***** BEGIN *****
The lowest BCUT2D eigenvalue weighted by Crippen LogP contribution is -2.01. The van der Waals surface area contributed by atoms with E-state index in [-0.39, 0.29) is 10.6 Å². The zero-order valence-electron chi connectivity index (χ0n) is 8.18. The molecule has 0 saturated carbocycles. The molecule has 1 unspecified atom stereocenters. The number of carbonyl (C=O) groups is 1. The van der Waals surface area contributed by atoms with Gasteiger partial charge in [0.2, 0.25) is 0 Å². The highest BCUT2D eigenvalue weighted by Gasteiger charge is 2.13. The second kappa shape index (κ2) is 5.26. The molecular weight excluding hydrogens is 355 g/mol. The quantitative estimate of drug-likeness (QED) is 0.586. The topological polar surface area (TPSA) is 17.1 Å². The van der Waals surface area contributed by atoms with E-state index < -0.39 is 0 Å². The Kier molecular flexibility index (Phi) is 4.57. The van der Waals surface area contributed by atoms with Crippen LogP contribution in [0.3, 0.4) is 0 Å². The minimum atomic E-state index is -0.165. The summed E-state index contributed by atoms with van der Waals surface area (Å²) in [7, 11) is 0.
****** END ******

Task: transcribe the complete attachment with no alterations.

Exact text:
The lowest BCUT2D eigenvalue weighted by Crippen LogP contribution is -2.01. The van der Waals surface area contributed by atoms with E-state index in [-0.39, 0.29) is 10.6 Å². The zero-order valence-electron chi connectivity index (χ0n) is 8.18. The molecule has 0 saturated carbocycles. The molecule has 1 unspecified atom stereocenters. The number of carbonyl (C=O) groups is 1. The van der Waals surface area contributed by atoms with Gasteiger partial charge in [0.2, 0.25) is 0 Å². The highest BCUT2D eigenvalue weighted by Gasteiger charge is 2.13. The second kappa shape index (κ2) is 5.26. The molecular weight excluding hydrogens is 355 g/mol. The quantitative estimate of drug-likeness (QED) is 0.586. The topological polar surface area (TPSA) is 17.1 Å². The van der Waals surface area contributed by atoms with E-state index < -0.39 is 0 Å². The Kier molecular flexibility index (Phi) is 4.57. The van der Waals surface area contributed by atoms with Crippen LogP contribution in [0.3, 0.4) is 0 Å². The minimum atomic E-state index is -0.165. The summed E-state index contributed by atoms with van der Waals surface area (Å²) in [7, 11) is 0.